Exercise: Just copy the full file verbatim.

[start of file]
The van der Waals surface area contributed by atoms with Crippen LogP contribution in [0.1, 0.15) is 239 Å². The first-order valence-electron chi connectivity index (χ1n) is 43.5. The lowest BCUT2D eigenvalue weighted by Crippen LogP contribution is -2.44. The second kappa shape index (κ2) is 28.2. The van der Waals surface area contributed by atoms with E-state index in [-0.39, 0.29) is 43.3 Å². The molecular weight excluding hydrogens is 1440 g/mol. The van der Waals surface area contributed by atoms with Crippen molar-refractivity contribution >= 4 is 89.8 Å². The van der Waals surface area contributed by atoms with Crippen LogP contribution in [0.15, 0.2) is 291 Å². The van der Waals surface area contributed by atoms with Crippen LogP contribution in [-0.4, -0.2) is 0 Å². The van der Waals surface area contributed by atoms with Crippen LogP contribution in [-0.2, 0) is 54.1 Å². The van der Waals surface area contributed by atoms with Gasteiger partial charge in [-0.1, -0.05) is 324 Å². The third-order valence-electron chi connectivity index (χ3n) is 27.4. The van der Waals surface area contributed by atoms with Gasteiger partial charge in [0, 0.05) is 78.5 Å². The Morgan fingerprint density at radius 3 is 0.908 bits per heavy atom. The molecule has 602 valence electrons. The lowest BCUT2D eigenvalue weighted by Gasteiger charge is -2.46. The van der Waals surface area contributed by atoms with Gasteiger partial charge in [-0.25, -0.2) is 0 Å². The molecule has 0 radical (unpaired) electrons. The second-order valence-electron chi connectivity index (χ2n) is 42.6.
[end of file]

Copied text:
The van der Waals surface area contributed by atoms with Crippen LogP contribution in [0.1, 0.15) is 239 Å². The first-order valence-electron chi connectivity index (χ1n) is 43.5. The lowest BCUT2D eigenvalue weighted by Crippen LogP contribution is -2.44. The second kappa shape index (κ2) is 28.2. The van der Waals surface area contributed by atoms with E-state index in [-0.39, 0.29) is 43.3 Å². The molecular weight excluding hydrogens is 1440 g/mol. The van der Waals surface area contributed by atoms with Crippen molar-refractivity contribution >= 4 is 89.8 Å². The van der Waals surface area contributed by atoms with Crippen LogP contribution in [0.15, 0.2) is 291 Å². The van der Waals surface area contributed by atoms with Crippen LogP contribution in [-0.4, -0.2) is 0 Å². The van der Waals surface area contributed by atoms with Crippen LogP contribution in [-0.2, 0) is 54.1 Å². The van der Waals surface area contributed by atoms with Gasteiger partial charge in [-0.1, -0.05) is 324 Å². The third-order valence-electron chi connectivity index (χ3n) is 27.4. The van der Waals surface area contributed by atoms with Gasteiger partial charge in [0, 0.05) is 78.5 Å². The Morgan fingerprint density at radius 3 is 0.908 bits per heavy atom. The molecule has 602 valence electrons. The lowest BCUT2D eigenvalue weighted by Gasteiger charge is -2.46. The van der Waals surface area contributed by atoms with Gasteiger partial charge in [-0.25, -0.2) is 0 Å². The molecule has 0 radical (unpaired) electrons. The second-order valence-electron chi connectivity index (χ2n) is 42.6.